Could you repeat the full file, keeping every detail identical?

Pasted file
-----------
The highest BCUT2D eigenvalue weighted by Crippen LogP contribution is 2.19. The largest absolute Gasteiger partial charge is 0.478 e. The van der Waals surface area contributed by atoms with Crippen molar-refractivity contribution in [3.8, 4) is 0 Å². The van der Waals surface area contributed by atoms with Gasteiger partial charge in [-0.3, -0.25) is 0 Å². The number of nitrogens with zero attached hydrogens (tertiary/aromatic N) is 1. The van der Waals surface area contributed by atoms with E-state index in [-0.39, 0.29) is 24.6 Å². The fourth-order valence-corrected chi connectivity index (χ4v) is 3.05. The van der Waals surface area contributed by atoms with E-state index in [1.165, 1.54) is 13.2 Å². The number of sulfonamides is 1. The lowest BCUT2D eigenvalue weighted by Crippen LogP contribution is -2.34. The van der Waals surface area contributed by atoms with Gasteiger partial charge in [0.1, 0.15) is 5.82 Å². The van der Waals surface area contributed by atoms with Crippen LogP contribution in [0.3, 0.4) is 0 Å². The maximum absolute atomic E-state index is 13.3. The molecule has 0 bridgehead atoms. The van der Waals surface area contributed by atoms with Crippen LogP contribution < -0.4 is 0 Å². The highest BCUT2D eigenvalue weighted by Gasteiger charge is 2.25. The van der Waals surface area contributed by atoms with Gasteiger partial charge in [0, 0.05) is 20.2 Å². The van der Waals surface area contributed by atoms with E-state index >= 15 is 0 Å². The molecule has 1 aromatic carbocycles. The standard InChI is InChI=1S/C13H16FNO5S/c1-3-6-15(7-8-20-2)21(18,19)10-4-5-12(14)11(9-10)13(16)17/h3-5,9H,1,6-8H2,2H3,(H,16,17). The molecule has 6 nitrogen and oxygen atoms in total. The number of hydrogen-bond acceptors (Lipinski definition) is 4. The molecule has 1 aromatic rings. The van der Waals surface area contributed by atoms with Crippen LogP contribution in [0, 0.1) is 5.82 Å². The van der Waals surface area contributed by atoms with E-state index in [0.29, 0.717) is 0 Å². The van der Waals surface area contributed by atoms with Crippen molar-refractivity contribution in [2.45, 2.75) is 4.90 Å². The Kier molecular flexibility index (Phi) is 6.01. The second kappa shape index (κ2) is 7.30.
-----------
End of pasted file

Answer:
The highest BCUT2D eigenvalue weighted by Crippen LogP contribution is 2.19. The largest absolute Gasteiger partial charge is 0.478 e. The van der Waals surface area contributed by atoms with Crippen molar-refractivity contribution in [3.8, 4) is 0 Å². The van der Waals surface area contributed by atoms with Gasteiger partial charge in [-0.3, -0.25) is 0 Å². The number of nitrogens with zero attached hydrogens (tertiary/aromatic N) is 1. The van der Waals surface area contributed by atoms with E-state index in [-0.39, 0.29) is 24.6 Å². The fourth-order valence-corrected chi connectivity index (χ4v) is 3.05. The van der Waals surface area contributed by atoms with E-state index in [1.165, 1.54) is 13.2 Å². The number of sulfonamides is 1. The lowest BCUT2D eigenvalue weighted by Crippen LogP contribution is -2.34. The van der Waals surface area contributed by atoms with Gasteiger partial charge in [0.1, 0.15) is 5.82 Å². The van der Waals surface area contributed by atoms with Crippen LogP contribution in [0.3, 0.4) is 0 Å². The maximum absolute atomic E-state index is 13.3. The molecule has 0 bridgehead atoms. The van der Waals surface area contributed by atoms with Crippen LogP contribution < -0.4 is 0 Å². The highest BCUT2D eigenvalue weighted by Gasteiger charge is 2.25. The van der Waals surface area contributed by atoms with Gasteiger partial charge in [0, 0.05) is 20.2 Å². The van der Waals surface area contributed by atoms with E-state index >= 15 is 0 Å². The molecule has 1 aromatic carbocycles. The standard InChI is InChI=1S/C13H16FNO5S/c1-3-6-15(7-8-20-2)21(18,19)10-4-5-12(14)11(9-10)13(16)17/h3-5,9H,1,6-8H2,2H3,(H,16,17). The molecule has 6 nitrogen and oxygen atoms in total. The number of hydrogen-bond acceptors (Lipinski definition) is 4. The molecule has 1 aromatic rings. The van der Waals surface area contributed by atoms with Crippen LogP contribution in [0, 0.1) is 5.82 Å². The van der Waals surface area contributed by atoms with E-state index in [0.29, 0.717) is 0 Å². The van der Waals surface area contributed by atoms with Crippen molar-refractivity contribution in [2.45, 2.75) is 4.90 Å². The Kier molecular flexibility index (Phi) is 6.01. The second kappa shape index (κ2) is 7.30.